The movement that occurs when oscillatory motions are transmitted to the entire human body through contact with a vibrating source at the feet for a standing individual, at the buttocks for a seating individual, and along an entire side of the body for a supine individual.
Collect WBV test data according to MIL-STD-1472H, ISO 2631-1, and TOP 01-1-014A1,2,3. Ensure data are representative of the use scenario, including test conditions for all terrains, speeds, occupied seat locations, and vehicle loads. Measurements should include the frequency weighted root mean square acceleration, crest factor, and vibration dose value for each of the three orthogonal axes (X, Y, and Z) at the seat pan.
Health Protection Criteria
MIL-STD-1472H describes three categories of environments to evaluate vibration and shock 1. The majority of Army vehicles fall into Category A where data are processed IAW ISO 2631-11,2. Exposure within the health guidance caution zone of ISO 2631-1 should be avoided or minimized2. Some Army exposures are considered Category C, or multiple shock, and are evaluated IAW ISO 2631-51,4. Engineering controls and design features are available to control Soldier exposures to WBV (e.g., adding active vibration damping systems, replacing current seating with air ride seats, modifying suspension systems, isolating the engine and/or cab from the vehicle), and should be applied to the maximum extent feasible to the design.
The mechanical vibration that, when transmitted to the human hand-arm system, causes risks to the health and safety of workers.
Provide detailed use scenario information (e.g., exposure duration and frequency, number of operators, and work/rest schedule). Collect HAV field data according to ISO 5349-25. These frequency-weighted vibration magnitude data must be representative of the equipment's intended operating conditions. Alternatively, provide manufacturer specification's with tools tested according to ISO 8662 or ISO 289276,7. These manufacturer values are laboratory values and require use of a safety factor when determining field exposure.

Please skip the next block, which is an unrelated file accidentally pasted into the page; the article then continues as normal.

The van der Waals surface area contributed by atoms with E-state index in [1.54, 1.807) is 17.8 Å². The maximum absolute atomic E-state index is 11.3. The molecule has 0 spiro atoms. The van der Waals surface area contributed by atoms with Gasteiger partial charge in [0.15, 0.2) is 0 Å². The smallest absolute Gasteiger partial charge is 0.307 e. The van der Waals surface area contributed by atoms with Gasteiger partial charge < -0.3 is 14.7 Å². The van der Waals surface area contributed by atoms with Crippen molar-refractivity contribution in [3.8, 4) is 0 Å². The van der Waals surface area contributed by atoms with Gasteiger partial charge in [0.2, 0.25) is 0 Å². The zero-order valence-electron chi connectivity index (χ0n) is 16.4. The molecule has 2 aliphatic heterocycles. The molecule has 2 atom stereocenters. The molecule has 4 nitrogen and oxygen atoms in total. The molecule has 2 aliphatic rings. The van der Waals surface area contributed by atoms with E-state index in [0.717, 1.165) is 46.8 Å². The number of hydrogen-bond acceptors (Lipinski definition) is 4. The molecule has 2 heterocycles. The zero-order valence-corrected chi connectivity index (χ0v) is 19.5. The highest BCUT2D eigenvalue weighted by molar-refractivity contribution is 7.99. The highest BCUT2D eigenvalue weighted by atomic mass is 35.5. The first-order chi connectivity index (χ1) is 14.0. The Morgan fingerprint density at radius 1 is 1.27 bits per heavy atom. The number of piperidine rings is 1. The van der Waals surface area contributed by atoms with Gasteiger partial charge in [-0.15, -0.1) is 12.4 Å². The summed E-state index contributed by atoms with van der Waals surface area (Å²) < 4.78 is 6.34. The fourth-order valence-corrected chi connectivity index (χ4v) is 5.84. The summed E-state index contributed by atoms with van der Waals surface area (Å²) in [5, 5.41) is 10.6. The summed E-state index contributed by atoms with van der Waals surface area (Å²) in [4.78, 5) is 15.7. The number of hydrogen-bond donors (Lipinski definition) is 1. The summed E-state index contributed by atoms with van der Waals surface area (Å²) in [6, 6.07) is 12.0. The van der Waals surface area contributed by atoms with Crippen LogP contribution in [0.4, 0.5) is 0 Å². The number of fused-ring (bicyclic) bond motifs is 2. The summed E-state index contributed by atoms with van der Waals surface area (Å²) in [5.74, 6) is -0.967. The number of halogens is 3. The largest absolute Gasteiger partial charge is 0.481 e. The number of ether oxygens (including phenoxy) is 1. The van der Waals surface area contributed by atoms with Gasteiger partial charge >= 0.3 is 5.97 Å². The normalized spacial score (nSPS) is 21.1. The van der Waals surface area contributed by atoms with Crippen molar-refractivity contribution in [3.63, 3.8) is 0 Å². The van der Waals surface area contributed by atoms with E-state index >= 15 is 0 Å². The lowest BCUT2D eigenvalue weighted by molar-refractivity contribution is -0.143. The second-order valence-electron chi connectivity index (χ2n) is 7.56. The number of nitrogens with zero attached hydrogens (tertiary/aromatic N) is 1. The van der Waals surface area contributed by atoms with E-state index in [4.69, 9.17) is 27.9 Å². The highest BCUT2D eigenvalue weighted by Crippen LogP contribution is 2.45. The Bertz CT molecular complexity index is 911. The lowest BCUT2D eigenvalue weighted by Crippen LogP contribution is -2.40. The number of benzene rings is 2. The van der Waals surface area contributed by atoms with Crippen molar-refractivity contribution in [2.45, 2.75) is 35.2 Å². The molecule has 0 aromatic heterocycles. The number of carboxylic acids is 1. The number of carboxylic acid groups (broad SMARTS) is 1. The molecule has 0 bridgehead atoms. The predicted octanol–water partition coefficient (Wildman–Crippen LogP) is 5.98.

Health Protection Criteria
ANSI provides exposure limit values for the control of HAV2,8. The upper limit of the health risk zone is defined as the daily exposure limit value equal to 5 meters per second squared. The lower limit of the health risk zone is defined as the daily exposure action value equal to 2.5 meters per second squared.
(1) ISO 2631-1: 1997. Mechanical Vibration and Shock. Evaluation of Human Exposure to Whole-body Vibration. Part 1: General Requirements.
(2) DOD. 2020. MIL-STD-1472H, Department of Defense Design Criteria Standard: Human Engineering.
(3) ATEC. 2011. Test Operations Procedure (TOP) 01-1-014A, Ride Dynamics and Evaluation of Human Exposure to Whole-Body Vibration.
(4) ISO 2631-5: 2018. Mechanical Vibration and Shock. Evaluation of Human Exposure to Whole-body Vibration. Part 5: Method for Evaluation of Vibration Containing Multiple Shocks.
(5) ISO 5349-2: 2001. Mechanical Vibration. Measurement and Evaluation of the Vibration Transmissibility of Gloves at the Palm of the Hand.
(6) ISO 8662 Series, Hand-held Portable Power Tools - Measurement and Evaluation of the Vibration Transmissibility of Gloves at the Palm of the Hand.
(7) ISO 28927 Series. Hand-held Portable Power Tools - Test Methods for Evaluation of Vibration Emission.
(8) ANSI/ASA S2.70-2006(R2020). Guide for the Measurement and Evaluation of Human Exposure to Vibration Transmitted to the Hand.